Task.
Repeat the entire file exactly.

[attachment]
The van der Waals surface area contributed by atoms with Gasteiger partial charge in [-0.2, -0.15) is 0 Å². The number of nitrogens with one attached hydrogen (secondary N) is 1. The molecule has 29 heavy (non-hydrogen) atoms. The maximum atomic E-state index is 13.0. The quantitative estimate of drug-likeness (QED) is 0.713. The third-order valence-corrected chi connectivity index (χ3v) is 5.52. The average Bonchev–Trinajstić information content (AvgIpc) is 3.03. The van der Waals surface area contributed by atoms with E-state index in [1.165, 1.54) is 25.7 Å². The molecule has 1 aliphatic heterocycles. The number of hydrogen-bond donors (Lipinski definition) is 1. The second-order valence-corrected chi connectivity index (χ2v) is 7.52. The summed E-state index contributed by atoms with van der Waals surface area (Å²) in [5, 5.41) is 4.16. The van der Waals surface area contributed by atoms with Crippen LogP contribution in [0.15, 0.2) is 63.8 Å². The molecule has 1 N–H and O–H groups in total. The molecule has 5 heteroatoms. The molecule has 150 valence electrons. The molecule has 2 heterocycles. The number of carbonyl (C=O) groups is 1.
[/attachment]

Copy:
The van der Waals surface area contributed by atoms with Gasteiger partial charge in [-0.2, -0.15) is 0 Å². The number of nitrogens with one attached hydrogen (secondary N) is 1. The molecule has 29 heavy (non-hydrogen) atoms. The maximum atomic E-state index is 13.0. The quantitative estimate of drug-likeness (QED) is 0.713. The third-order valence-corrected chi connectivity index (χ3v) is 5.52. The average Bonchev–Trinajstić information content (AvgIpc) is 3.03. The van der Waals surface area contributed by atoms with E-state index in [1.165, 1.54) is 25.7 Å². The molecule has 1 aliphatic heterocycles. The number of hydrogen-bond donors (Lipinski definition) is 1. The second-order valence-corrected chi connectivity index (χ2v) is 7.52. The summed E-state index contributed by atoms with van der Waals surface area (Å²) in [5, 5.41) is 4.16. The van der Waals surface area contributed by atoms with Crippen LogP contribution in [0.15, 0.2) is 63.8 Å². The molecule has 1 N–H and O–H groups in total. The molecule has 5 heteroatoms. The molecule has 150 valence electrons. The molecule has 2 heterocycles. The number of carbonyl (C=O) groups is 1.